The mall’s Level 8 is cheap-chic central. H&M has a massive space, and this is one of the lucky stores to receive all of the designer-collaboration collections, most recently Versace for H&M.
The young women tearing through the racks of $14.95 faux fur vests and $49.95 party dresses at H&M have expensive Louis Vuitton and Celine handbags on their arms, which they could have purchased from one of the mall’s tenants on the newly created luxury row on Level 7 near Macy’s.
For many years, Louis Vuitton was the only luxury boutique in the mall. In the last two years, as the Beverly Center has tried to shed its mid-market image, Burberry, Gucci, Prada, Fendi, Tiffany & Co., Omega and now Yves Saint Laurent and Jimmy Choo have all moved in — despite already having locations fewer than three miles away in Beverly Hills. Their Beverly Center locations sell mostly logo-adorned bags and shoes, which are the lifeblood of the luxury business (luxury for the masses). At Yves Saint Laurent, the women’s clothing is relegated to one small rolling rack.
In 2005, Apple took over the old Gap space on Level 6. The San Francisco-based brand that Donald Fisher founded on the principle of providing the best basic jeans and T-shirts and that played such a big role in shaping culture and shopping habits in the 1990s was supplanted by Apple, the Silicon Valley-based brand Steve Jobs and Steve Wozniak founded on the principle of providing the best, most basic and user-friendly gadgets for the technological age.
That single retail corner, where Gap turned into Apple, is a snapshot of how much things have truly changed since the Beverly Center opened its doors in 1982. The Internet has turned the world topsy-turvy, undermined the staying power of fashion trends and sent many shoppers online.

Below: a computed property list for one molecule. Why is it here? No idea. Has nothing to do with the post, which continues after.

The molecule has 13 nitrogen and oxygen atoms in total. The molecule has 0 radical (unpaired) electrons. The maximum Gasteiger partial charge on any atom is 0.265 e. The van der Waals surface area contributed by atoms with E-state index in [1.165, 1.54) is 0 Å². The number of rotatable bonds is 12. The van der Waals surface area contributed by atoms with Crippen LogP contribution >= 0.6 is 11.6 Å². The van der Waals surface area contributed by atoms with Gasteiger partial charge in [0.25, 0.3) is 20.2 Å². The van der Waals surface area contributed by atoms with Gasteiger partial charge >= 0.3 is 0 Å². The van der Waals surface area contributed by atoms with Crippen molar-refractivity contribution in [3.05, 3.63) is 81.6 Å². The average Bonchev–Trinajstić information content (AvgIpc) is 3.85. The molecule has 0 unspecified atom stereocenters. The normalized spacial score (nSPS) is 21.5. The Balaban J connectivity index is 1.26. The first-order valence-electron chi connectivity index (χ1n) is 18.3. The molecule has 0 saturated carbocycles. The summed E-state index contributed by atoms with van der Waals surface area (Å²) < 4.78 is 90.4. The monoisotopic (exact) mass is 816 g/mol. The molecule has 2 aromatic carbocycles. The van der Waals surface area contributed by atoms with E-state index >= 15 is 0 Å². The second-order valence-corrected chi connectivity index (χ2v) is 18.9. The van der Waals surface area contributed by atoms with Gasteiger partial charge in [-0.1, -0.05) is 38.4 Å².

And yet, we still can’t resist the call of the mall.
Location: 8500 Beverly Blvd., Los Angeles. Bordered by 3rd Street and La Cienega, Beverly and San Vicente boulevards. From the 10 Freeway, take the La Cienega exit north.
Hours: 10 a.m. to 9 p.m. Mon.-Sat.; 11 a.m. to 6 p.m. Sun.
Known for: Being the former site of an amusement park. Older Angelenos like to talk wistfully about taking pony rides there as kids, in the shadow of the oil wells.
What you’ll find: Macy’s and Bloomingdale’s are the anchor stores, but the Forever 21 is just as big. A mix of luxury boutiques emphasizing accessories offerings, and mall regulars such as Victoria’s Secret, Foot Locker, Steve Madden, Aldo, Express, Club Monaco and Williams-Sonoma.
Vibe: The Beverly Center is frequented by locals, tourists and celebs alike; its biggest asset is that it’s centrally located at the edge of Beverly Hills and West Hollywood. Opened in 1982, the mall still has an ‘80s vibe.
Survival strategies: Enter off San Vicente to avoid traffic congestion on La Cienega. Try to park on Level 2, which is less crowded. Don’t forget to pay for your parking at one of the parking stations before exiting.
Take a break: The food court is under renovation, though California Crisp, Chipotle and other places are open. There’s also P.F. Chang’s and California Pizza Kitchen, which have to be entered from street level of the mall. But the best spot could be Obika Mozzarella Bar on Level 6 near center court, where you can get a salad with fresh buffalo mozzarella imported from Italy three times a week and a glass of wine. For snacks, check out Pinkberry and Coffee Bean & Tea Leaf.
Holiday cheer: The Ice Palace, a 22-foot dome with a magical snow and light show and polar ice cap footage from BBC Earth. Get your photo taken on the Ice Throne or with Santa.
Nearby: The Beverly Connection across La Cienega Boulevard has Old Navy, Nordstrom Rack, Marshalls and other stores. The boutiques on Robertson Boulevard are several blocks west of the mall.